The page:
Kyrgyzstan’s Emergency Situations Ministry said rescue workers were still searching for survivors. In the meantime an assessment of the damage is beginning.
Whole buildings collapsed and rescue teams are still trying to find survivors under the rubble.
Destruction was concentrated in Nura, a remote village in the mountains close to the border with China. Its isolated location is hampering rescue operations.
The village has been literally razed to the ground with 128 houses destroyed and 50 people wounded.
“The picture we saw was frightening. The village of Nura is fully destroyed, 100 per cent, there are many injured,” Emergency Situations Minister Kamchybek Tashiyev was quoted as saying.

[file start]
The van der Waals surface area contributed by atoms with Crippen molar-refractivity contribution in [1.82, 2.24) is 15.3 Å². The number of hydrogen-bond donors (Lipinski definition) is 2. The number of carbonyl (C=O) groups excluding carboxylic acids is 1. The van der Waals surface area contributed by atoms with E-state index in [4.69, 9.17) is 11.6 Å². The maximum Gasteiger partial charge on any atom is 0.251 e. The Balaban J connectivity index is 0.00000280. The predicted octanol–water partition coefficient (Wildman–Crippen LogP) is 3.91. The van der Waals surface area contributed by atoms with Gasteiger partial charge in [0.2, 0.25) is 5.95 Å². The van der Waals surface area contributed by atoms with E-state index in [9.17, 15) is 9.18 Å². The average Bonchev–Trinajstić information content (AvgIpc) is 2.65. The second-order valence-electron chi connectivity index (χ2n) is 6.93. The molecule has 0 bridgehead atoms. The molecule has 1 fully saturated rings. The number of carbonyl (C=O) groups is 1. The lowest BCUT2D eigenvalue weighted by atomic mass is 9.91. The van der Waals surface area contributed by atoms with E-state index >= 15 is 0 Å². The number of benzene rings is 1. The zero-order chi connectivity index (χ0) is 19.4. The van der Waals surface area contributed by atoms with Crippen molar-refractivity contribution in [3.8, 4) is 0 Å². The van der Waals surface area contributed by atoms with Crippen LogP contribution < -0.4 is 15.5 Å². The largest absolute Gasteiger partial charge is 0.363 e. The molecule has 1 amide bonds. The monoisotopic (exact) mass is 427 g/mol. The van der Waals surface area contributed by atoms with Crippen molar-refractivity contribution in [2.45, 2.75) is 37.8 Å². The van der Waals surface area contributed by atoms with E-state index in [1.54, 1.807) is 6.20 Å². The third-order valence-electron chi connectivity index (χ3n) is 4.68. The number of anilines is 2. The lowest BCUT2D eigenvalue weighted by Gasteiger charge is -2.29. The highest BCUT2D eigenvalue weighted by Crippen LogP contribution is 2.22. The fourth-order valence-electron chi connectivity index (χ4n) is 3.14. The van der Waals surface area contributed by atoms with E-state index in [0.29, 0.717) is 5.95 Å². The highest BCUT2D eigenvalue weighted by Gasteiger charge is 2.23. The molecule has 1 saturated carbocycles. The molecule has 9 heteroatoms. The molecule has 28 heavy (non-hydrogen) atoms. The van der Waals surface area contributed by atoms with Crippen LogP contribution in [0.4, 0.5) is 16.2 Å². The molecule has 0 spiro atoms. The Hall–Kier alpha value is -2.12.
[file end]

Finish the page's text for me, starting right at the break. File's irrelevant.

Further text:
Residents throughout Central Asia felt the quake, including Tajikistan and Uzbekistan as well as China's north-western province of Xinjiang where officials reported minor damage to houses but no casualties.
In 1966, the Uzbek capital of Tashkent was flattened by a 7.5 earthquake and hundreds of thousands of people were left homeless.
A 6.0 magnitude quake rocked Tashkent this August but there were no dead, nor damages.